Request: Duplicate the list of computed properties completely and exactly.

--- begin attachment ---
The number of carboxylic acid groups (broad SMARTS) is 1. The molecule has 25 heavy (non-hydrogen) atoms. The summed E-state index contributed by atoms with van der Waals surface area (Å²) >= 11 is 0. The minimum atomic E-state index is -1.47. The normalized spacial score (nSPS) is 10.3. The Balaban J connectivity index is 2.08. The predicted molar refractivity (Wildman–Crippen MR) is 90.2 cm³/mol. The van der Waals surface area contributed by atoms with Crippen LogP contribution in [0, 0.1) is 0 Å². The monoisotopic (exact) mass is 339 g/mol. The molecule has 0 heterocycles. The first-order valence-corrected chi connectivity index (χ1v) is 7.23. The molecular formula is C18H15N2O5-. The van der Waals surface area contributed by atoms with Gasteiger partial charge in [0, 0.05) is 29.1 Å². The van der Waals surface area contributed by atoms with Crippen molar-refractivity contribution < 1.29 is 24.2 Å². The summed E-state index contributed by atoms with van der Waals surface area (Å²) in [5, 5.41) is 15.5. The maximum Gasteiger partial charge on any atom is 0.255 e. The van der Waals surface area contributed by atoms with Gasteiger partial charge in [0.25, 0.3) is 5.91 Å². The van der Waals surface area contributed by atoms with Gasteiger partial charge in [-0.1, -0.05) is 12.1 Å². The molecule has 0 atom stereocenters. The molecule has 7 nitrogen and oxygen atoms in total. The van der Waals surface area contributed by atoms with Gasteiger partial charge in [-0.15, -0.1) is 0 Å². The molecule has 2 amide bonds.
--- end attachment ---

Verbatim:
The number of carboxylic acid groups (broad SMARTS) is 1. The molecule has 25 heavy (non-hydrogen) atoms. The summed E-state index contributed by atoms with van der Waals surface area (Å²) >= 11 is 0. The minimum atomic E-state index is -1.47. The normalized spacial score (nSPS) is 10.3. The Balaban J connectivity index is 2.08. The predicted molar refractivity (Wildman–Crippen MR) is 90.2 cm³/mol. The van der Waals surface area contributed by atoms with Crippen LogP contribution in [0, 0.1) is 0 Å². The monoisotopic (exact) mass is 339 g/mol. The molecule has 0 heterocycles. The first-order valence-corrected chi connectivity index (χ1v) is 7.23. The molecular formula is C18H15N2O5-. The van der Waals surface area contributed by atoms with Gasteiger partial charge in [0, 0.05) is 29.1 Å². The van der Waals surface area contributed by atoms with Crippen molar-refractivity contribution < 1.29 is 24.2 Å². The summed E-state index contributed by atoms with van der Waals surface area (Å²) in [5, 5.41) is 15.5. The maximum Gasteiger partial charge on any atom is 0.255 e. The van der Waals surface area contributed by atoms with Gasteiger partial charge in [0.25, 0.3) is 5.91 Å². The van der Waals surface area contributed by atoms with Gasteiger partial charge in [-0.1, -0.05) is 12.1 Å². The molecule has 0 atom stereocenters. The molecule has 7 nitrogen and oxygen atoms in total. The van der Waals surface area contributed by atoms with Gasteiger partial charge in [-0.15, -0.1) is 0 Å². The molecule has 2 amide bonds.